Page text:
K.E.W. for Peace
Wisdom is practical knowledge gained through
experience and observation of the Universe and human nature.
The basic principle of wisdom is to discover the laws underlying reality and thereby provide the human being with the ability to cope successfully with everyday life.
Wisdom literature contains observations of the cosmos, studies of human and animal behaviour, discussions of the meaning of life, as well as practical advice and warnings concerning marriage, adultery, the dangers of alcohol, the folly of a loose tongue, etc.
In many cultures wise sayings were collected and set down on paper. Thus wisdom literature can be found in ancient Egypt, Mesopotamia, Israel, Persia, and China. Examples of wisdom literature in the Bible and Apocrypha are Proverbs, Ecclesiastics, Job, Sirach, the Wisdom of Solomon, Tobit, and IV Maccabees.
The basic form of this literature is the proverb, but as wisdom literature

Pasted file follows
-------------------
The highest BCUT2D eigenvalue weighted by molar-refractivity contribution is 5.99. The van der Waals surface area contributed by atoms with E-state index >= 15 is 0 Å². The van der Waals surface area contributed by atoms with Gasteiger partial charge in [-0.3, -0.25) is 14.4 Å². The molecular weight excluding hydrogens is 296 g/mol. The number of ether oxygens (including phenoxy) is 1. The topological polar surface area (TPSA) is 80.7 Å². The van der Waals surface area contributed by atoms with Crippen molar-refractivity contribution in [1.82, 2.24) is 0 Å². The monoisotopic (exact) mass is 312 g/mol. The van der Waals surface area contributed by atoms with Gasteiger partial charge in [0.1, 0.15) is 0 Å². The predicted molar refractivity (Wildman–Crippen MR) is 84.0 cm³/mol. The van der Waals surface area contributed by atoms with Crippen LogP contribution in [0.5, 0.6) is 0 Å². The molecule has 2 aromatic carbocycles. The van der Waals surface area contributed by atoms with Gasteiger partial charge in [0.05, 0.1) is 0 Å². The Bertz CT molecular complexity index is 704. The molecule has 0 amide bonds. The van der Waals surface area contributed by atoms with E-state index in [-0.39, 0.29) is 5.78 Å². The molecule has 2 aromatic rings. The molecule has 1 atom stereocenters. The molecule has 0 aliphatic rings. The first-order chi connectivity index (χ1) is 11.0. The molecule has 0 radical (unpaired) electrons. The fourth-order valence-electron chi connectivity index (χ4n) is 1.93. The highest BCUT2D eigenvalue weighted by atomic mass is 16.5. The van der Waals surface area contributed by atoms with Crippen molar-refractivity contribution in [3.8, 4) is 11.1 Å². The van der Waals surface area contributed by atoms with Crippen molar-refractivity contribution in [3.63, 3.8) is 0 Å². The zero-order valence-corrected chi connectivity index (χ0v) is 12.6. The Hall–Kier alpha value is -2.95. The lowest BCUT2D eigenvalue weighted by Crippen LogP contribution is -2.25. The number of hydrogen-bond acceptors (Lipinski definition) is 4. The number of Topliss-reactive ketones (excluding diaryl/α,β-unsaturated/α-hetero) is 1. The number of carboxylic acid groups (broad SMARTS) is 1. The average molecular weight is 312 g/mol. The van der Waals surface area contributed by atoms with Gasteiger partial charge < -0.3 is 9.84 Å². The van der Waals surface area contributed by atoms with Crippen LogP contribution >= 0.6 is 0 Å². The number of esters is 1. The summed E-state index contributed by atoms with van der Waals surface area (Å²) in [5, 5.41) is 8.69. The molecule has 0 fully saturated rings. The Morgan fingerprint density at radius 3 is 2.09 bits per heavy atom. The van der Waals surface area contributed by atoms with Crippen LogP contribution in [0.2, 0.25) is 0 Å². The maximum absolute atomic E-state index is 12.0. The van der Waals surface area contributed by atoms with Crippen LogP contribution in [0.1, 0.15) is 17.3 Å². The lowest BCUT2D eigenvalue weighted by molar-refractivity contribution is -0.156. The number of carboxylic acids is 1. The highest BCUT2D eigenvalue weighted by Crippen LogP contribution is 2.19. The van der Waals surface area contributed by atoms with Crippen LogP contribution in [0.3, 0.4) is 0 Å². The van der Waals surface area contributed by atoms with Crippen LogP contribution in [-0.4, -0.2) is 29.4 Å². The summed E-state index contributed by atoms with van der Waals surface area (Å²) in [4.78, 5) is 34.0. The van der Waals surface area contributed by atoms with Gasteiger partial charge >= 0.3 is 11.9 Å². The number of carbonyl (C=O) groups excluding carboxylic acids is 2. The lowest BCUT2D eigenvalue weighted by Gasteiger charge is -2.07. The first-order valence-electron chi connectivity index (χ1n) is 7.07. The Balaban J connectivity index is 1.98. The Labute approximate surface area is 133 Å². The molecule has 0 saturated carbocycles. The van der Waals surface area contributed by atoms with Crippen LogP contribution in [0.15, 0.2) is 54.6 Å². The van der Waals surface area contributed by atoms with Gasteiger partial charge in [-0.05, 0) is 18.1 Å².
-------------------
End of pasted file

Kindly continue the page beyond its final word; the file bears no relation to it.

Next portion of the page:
developed greater use was made of lengthy discourses.
Although wisdom was originally concerned with everyday, secular issues, it very rapidly became theologised.
In learning about the workings of the Universe and what was good for humankind, it was held that one was also discovering God's Will for humankind.
Living in harmony with the Universe thus became synonymous with living in harmony with God's will.
Wisdom also came to be seen as an attribute of God. There was also an increasing tendency to identify wisdom with revelation. A wise man thus became a person who ordered his life according to divine revelation.